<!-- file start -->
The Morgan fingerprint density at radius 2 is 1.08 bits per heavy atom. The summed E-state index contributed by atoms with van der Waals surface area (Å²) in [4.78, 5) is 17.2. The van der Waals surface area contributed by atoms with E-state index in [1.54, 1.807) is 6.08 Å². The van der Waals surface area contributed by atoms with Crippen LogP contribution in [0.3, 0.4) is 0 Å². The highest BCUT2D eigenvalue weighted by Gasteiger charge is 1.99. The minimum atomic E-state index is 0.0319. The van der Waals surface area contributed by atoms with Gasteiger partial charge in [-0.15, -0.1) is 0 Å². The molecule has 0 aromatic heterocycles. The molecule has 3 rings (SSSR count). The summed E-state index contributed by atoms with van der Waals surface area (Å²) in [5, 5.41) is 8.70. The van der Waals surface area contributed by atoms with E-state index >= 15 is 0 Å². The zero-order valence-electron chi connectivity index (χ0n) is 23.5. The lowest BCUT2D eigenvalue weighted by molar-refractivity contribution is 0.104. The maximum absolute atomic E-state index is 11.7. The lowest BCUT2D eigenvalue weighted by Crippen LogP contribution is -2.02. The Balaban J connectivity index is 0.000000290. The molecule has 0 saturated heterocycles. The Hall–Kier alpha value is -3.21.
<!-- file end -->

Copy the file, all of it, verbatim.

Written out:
The Morgan fingerprint density at radius 2 is 1.08 bits per heavy atom. The summed E-state index contributed by atoms with van der Waals surface area (Å²) in [4.78, 5) is 17.2. The van der Waals surface area contributed by atoms with E-state index in [1.54, 1.807) is 6.08 Å². The van der Waals surface area contributed by atoms with Crippen LogP contribution in [0.3, 0.4) is 0 Å². The highest BCUT2D eigenvalue weighted by Gasteiger charge is 1.99. The minimum atomic E-state index is 0.0319. The van der Waals surface area contributed by atoms with Gasteiger partial charge in [-0.15, -0.1) is 0 Å². The molecule has 0 aromatic heterocycles. The molecule has 3 rings (SSSR count). The summed E-state index contributed by atoms with van der Waals surface area (Å²) in [5, 5.41) is 8.70. The van der Waals surface area contributed by atoms with E-state index >= 15 is 0 Å². The zero-order valence-electron chi connectivity index (χ0n) is 23.5. The lowest BCUT2D eigenvalue weighted by molar-refractivity contribution is 0.104. The maximum absolute atomic E-state index is 11.7. The lowest BCUT2D eigenvalue weighted by Crippen LogP contribution is -2.02. The Balaban J connectivity index is 0.000000290. The molecule has 0 saturated heterocycles. The Hall–Kier alpha value is -3.21.